Developing cell biology lessons for seniors in the age of COVID


Tuesday, March 23, 2021 Polina Petlitsyna

We are delighted to publish the entries that were awarded joint first place in this year’s Lay Science Writing Competition. Read on for Polina Petlitsyna’s engaging entry about her work as a summer student at the Centre for Blood Research and the importance of good communication to build trust in science. 


“I don’t trust all this science stuff,” grumbled my grandmother over the phone.  

I sighed. We were two months into the COVID-19 pandemic, so it was a tough phrase to hear from someone whom I cared so deeply about. At the time, my grandmother, a senior, was and still is more likely to develop complications from SARS-CoV-19. The unique circumstances of this year weakened her trust in scientists and doctors, which was troubling as these professionals continue to rely on her demographic’s support and cooperation.  

It was thus clear that the key to growing the trust of seniors like my grandmother would involve science communication.  

Under the supervision of Dr. Jenna Usprech (as part of the Centre for Blood Research Summer Studentship), I developed a set of specialized science lessons over the summer, tailored to the learning pace and interests of senior learners through strategic emphasis on discussion and survey feedback. All the visual artifacts produced for this project can be found on https://cellsandsociety.webstarts.com.  

This program, titled “Cells and Society”, allowed senior learners to explore the world of specialized science as they learned about the components of cells, how they resemble our organization as a society, and various diseases like diabetes, Alzheimer’s, and more.

While lifelong learning programming for senior (55+) learners is not a novel concept, the potential of offering specialized science programs like this one has been largely unexplored. The broader aim of this project was to improve the senior learners’ scientific trust in light of COVID-19 by providing them with an introduction to science, from cells to society.

Overall, three lesson plans were developed, three one-hour Zoom sessions were coordinated, and two Qualtrics surveys were distributed to the participants. Several seniors demonstrated interest in the program after it was promoted to several Facebook senior groups. The final five-person cohort was 80% female and 20% male, their ages ranging from 60 to 85. The first survey was distributed after the first Zoom session, the second was sent at the end of the project. The participants’ responses on the extent of their cell biology knowledge and their trust in scientists and doctors were compared using the two surveys and Zoom discussions. While this first cohort was small, the seniors’ feedback throughout the program appeared to show an improvement in their trust of scientists and doctors. This is great to hear because having seniors place greater potential trust in science means walking hand in hand with doctors and scientists to the pandemic finish line.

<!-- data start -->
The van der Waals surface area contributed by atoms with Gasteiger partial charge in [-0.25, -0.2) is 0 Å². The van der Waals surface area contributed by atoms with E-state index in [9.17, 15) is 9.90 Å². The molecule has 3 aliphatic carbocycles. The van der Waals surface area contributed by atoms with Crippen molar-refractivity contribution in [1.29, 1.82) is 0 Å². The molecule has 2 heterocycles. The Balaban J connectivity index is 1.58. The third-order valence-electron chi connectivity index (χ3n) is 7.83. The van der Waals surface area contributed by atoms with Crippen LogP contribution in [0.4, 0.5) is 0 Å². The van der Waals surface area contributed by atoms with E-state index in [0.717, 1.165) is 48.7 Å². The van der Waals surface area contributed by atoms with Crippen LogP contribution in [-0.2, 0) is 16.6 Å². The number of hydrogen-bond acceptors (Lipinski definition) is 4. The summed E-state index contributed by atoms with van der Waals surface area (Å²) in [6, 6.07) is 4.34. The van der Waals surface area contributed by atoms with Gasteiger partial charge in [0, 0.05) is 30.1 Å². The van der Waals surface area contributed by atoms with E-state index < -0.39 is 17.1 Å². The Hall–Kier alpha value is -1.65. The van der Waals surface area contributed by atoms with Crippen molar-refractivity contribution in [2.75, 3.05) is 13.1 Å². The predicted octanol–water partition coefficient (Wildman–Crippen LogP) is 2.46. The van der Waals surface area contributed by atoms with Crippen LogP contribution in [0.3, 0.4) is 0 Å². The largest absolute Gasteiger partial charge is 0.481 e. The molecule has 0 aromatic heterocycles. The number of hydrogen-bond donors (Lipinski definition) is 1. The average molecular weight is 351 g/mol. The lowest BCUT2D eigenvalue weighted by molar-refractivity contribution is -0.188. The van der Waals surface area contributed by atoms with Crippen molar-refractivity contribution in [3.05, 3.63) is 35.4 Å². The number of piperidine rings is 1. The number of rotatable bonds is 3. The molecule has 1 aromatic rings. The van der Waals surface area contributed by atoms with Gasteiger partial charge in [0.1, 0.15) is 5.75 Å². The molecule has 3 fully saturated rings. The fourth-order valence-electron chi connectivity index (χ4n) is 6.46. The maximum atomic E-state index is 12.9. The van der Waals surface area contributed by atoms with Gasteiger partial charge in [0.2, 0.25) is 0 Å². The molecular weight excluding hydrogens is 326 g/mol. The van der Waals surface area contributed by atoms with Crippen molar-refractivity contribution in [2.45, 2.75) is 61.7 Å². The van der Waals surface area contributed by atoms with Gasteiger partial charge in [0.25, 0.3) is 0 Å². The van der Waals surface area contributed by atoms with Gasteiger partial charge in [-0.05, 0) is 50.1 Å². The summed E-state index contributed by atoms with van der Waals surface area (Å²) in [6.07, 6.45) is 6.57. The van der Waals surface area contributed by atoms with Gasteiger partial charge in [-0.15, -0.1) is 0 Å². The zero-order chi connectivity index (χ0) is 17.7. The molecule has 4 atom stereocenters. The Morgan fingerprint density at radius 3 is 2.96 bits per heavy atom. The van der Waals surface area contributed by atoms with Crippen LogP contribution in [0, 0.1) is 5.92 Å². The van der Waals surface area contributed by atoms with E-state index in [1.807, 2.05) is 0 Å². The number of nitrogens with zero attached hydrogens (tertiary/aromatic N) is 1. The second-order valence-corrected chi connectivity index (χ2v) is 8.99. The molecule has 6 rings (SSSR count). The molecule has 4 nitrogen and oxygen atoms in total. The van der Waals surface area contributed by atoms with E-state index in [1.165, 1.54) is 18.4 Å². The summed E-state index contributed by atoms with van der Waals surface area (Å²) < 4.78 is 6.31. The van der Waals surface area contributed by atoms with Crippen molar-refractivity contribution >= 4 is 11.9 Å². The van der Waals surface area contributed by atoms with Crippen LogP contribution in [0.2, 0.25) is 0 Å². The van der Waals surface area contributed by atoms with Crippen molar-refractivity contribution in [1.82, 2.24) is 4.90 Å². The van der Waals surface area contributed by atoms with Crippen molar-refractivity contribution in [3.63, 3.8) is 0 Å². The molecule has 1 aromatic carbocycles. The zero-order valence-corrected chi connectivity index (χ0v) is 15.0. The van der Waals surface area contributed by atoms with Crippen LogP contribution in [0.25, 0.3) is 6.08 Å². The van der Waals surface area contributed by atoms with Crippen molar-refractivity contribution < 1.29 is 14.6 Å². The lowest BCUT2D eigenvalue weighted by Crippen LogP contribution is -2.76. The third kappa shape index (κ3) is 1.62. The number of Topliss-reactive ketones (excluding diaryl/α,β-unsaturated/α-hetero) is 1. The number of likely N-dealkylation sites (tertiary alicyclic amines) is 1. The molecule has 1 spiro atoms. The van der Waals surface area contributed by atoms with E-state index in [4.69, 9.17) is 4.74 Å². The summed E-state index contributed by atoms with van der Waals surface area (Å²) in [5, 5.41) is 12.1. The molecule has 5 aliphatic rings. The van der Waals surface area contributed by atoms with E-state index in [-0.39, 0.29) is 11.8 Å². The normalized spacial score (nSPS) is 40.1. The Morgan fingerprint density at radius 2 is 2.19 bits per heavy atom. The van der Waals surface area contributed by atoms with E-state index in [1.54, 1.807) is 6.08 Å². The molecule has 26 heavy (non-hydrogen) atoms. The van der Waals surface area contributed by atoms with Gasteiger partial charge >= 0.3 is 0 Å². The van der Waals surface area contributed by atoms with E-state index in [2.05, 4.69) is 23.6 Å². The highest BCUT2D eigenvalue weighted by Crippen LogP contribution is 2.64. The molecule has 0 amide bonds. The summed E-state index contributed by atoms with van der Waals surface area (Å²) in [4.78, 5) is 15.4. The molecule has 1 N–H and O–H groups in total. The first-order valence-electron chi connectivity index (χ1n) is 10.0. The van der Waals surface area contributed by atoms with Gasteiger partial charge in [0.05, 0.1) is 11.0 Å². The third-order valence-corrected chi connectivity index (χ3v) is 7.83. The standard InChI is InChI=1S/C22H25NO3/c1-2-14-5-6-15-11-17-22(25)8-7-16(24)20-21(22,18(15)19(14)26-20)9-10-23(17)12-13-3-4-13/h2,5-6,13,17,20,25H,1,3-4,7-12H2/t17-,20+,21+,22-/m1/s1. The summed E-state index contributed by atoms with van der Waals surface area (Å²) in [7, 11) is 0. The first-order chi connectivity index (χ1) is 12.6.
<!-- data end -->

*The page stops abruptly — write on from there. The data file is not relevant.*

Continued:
Shortly after Research Day presentations, I dialed up my grandmother and gave her a quick overview of my summer. I brought up Parkinson’s and telomere shortening, penicillin and insulin. “Sounds like they [scientists] are doing some good things,” she said quietly. I smiled. 

It is in my best hopes that more specialized science programs like this one can be developed for senior learners in the near future.  

About the author:

Polina Petlitsyna is a second-year biology student from University of British Columbia’s Faculty of Science. Over the summer, Polina worked under the supervision of Dr. Jenna Usprech through the prestigious 2020 CBR-SBME Studentship. Her project revolved around developing and delivering virtual cell biology lessons to a senior cohort, with the broader goal of improving their scientific trust amid COVID-19. Having assisted seniors in the past as a recreational programs volunteer, Polina wanted to reconnect with this demographic by bringing tailored science programming to their virtual doorstep, starting with the inner workings of cells and building up to their roles in human disease.

Polina Petlitsyna
Polina Petlitsyna

The 2020-2021 Canadian Blood Services Lay Science Writing Competition was organized by the Canadian Blood Services’ Centre for Innovation with welcome support from the Centre for Blood Research at the University of British Columbia.


Canadian Blood Services – Driving world-class innovation

Through discovery, development and applied research, Canadian Blood Services drives world-class innovation in blood transfusion, cellular therapy and transplantation—bringing clarity and insight to an increasingly complex healthcare future. Our dedicated research team and extended network of partners engage in exploratory and applied research to create new knowledge, inform and enhance best practices, contribute to the development of new services and technologies, and build capacity through training and collaboration. Find out more about our research impact

The opinions reflected in this post are those of the author and do not necessarily reflect the opinions of Canadian Blood Services nor do they reflect the views of Health Canada or any other funding agency.

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